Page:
Photo by Taylor Blackson.
“What can we do to help support women and non-conforming folks? How can we change the music world from a boy’s club to a more inclusive and supportive environment?”
These are the questions that drive senior bassist Jeanette Adams through all her various musical roles. You can find her doing almost everything including teaching private lessons, playing bass in orchestra and jazz ensembles, working on tech crew, interning at the Fox Valley Symphony and running the popular Tiny Box Series. Passionate about building supportive communities through music and empowering spaces for marginalized voices to be heard, Adams brings this philosophy of inclusivity into every role she has.
“The music world is not very diverse right now,” explained Adams. “I want to use my position as a female bass player to help other girls and non-conforming folks realize their potential in this field.”
For Adams, this passion for inclusive community building through music can be traced right back to the beginning of her musical roots. She began playing the bass in fifth grade so she could hang out with her friends in orchestra. In eighth grade, however, music began to become a more serious thing, and her family ended up relocating to a bigger city where Adams could have more musical opportunities and actually take private lessons. Encouraged to continue, Adams became involved in anything that needed a bass player, from jazz ensembles to her city orchestra.
However, despite having access to more opportunities, things were not always easy. “Growing up, I was the only female musician and often the only bass player. It was definitely a source of teasing that made me want to quit. I felt out of place for so long.”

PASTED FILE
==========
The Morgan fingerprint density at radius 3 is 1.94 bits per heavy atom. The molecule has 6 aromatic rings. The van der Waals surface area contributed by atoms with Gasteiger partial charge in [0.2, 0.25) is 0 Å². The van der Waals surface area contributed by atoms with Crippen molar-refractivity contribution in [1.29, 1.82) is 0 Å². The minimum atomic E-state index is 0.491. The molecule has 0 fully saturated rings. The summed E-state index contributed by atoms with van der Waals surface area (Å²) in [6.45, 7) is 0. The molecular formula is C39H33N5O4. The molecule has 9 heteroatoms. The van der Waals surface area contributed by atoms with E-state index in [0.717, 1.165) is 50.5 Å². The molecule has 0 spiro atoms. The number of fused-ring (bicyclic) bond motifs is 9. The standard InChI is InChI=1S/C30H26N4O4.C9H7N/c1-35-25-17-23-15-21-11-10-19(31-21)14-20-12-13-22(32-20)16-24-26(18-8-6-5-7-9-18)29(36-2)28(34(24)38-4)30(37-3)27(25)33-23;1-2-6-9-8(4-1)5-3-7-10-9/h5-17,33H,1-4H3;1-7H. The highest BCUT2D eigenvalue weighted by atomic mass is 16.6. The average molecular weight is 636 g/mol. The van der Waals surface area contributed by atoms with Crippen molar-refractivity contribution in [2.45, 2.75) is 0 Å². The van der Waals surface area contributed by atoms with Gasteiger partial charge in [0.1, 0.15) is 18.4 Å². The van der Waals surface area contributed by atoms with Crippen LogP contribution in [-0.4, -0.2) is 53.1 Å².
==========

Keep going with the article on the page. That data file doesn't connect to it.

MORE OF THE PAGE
Things changed, though, when Adams came to Lawrence University. While at first she didn’t think she was good enough to try for a performance degree, it was her parents who encouraged her to audition. Once at Lawrence, Adams was struck by the supportive community of the bass studio, which she credits to the kind understanding of Associate Professor of Music and teacher of string bass Mark Urness, and the fact that half the bass studio is female.
Now with her own small studio, Adams hopes to give back in the same way.
“I have two female bass students and all I want is to help them realize they are capable, and that nothing anyone can say can change that,” Adams emphasized.
Next year, Adams will be serving as a music teacher at various Title I schools in Roaring Fork Valley, Colorado, through the ArtistYear program. Affiliated with AmeriCorps, this program places arts graduates from a variety of disciplines at low-income schools in order to ensure all students’ equal and public access to an arts education.
You can catch Adams in her upcoming senior recital on March 30 at 3 p.m. in Harper Hall.